Moisture in the Basement
When you think of basement water damage, you may think of basement flooding in your Indianapolis, Noblesville, or Carmel area home. You may also think that as far as you know, the waterproofing on the exterior basement walls is doing a good job. So is your sump pump system, In fact, you have a new (or at least not old) sump pump recommended and installed by a professional. It gets regular maintenance. It’s even attached to a backup gas generator in case the house loses power. So you have nothing to worry about, right?
Unfortunately, that’s not necessarily true. You may still have an issue with basement humidity.
Where Does Humidity in the Basement Come From?
Your Indianapolis, Noblesville, or Carmel area basement is essentially a hole in the ground. Basic physics indicates water will try to flow into that empty space.
As noted above, your waterproofing and sump pump should prevent a basement flood. But a bit of moisture still gets into the basement and builds up over time in the form of humidity. Humidity is water vapor in the air as opposed to a puddle on the floor.
The Effects of Humidity in the Basement
When the air in the basement is too humid, water gets into structural elements and the items in the basement and damages them. Basement humidity can also lead to the growth of mildew and mold. Mold can trigger allergenic reactions, respiratory distress, and make you quite sick indeed. The space you intended for a play area, entertainment space, or just for storage becomes unpleasant and unusable.
Fortunately, a good basement dehumidifier can prevent all that from happening.
The Attributes of a Good Basement Dehumidifier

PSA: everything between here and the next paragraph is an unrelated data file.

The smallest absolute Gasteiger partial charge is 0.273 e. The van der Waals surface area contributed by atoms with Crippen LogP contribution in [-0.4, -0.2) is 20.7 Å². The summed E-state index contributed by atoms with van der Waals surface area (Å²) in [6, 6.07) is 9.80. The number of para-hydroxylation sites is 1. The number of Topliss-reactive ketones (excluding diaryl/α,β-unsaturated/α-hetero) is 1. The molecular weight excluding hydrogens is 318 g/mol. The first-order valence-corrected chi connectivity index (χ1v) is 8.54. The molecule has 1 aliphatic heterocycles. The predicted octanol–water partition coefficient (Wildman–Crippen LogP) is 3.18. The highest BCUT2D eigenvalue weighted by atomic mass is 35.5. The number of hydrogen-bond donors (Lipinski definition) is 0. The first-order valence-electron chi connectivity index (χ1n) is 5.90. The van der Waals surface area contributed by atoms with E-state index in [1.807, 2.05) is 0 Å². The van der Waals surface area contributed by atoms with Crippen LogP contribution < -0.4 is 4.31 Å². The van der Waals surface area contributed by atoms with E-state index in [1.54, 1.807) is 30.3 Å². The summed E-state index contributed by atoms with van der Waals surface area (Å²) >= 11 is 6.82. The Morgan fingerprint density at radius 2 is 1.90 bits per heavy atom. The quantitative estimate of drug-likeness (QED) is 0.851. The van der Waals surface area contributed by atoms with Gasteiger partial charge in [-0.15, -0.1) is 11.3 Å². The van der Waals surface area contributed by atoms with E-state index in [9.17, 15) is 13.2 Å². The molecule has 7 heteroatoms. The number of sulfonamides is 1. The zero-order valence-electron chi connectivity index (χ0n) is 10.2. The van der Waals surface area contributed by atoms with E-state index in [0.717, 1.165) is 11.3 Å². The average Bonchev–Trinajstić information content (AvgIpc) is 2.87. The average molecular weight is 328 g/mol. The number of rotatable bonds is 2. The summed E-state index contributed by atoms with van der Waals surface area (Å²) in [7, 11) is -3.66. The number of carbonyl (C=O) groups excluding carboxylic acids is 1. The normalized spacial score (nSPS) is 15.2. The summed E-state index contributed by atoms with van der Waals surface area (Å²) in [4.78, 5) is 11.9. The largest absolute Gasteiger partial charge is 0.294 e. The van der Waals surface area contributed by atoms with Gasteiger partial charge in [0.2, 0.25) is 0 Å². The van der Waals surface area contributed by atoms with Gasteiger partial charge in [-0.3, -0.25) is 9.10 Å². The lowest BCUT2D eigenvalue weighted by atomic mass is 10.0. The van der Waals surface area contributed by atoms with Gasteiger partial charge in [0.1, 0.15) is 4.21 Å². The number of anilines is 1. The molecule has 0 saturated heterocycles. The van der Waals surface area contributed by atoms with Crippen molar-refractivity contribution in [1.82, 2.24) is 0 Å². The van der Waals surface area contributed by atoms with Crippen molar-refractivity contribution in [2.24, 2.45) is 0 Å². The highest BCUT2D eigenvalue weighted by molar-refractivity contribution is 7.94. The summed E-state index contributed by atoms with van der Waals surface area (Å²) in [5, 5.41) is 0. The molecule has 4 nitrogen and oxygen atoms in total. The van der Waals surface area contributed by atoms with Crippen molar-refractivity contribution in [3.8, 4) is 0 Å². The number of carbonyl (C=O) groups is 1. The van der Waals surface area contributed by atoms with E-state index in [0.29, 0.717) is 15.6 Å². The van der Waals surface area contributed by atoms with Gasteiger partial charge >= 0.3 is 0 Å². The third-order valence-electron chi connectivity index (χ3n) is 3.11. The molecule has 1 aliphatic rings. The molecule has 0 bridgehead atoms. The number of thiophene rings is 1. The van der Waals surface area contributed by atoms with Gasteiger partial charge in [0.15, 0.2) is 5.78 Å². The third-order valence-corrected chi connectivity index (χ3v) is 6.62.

There are a great many basement dehumidifiers to choose from. They typically cost between 150 to 300 dollars. Make sure you get one that can handle a basement the size of yours. (The standard basement is 1500 sq. ft., and most any dehumidifier on the market can handle that.)
There’s a bit more to think about that just whether the dehumidifier can deal with the size of your basement. You also want one with a continuous drain option and a humidity controller.
The continuous drain option means you have a basement dehumidifier with a pump. The pump automatically moves the water that accumulates to the sump pit or a floor drain.
If you don’t have a basement dehumidifier with a pump, you have to go to the bother of dumping the water manually once or twice daily. If you’re like most of us, you’d rather not go to the trouble.
You use the humidity controller to set the maximum allowable humidity. You’re telling the machine, “The basement can’t get more humid than this humidity percentage.” That in turn establishes how hard the basement dehumidifier will have to work. Don’t go too easy on it, though. At a maximum, you never want a basement dehumidifier setting over 50 percent.
So if you don’t already have one, invest in a good basement dehumidifier. It will protect your basement against the subtler form of basement water damage.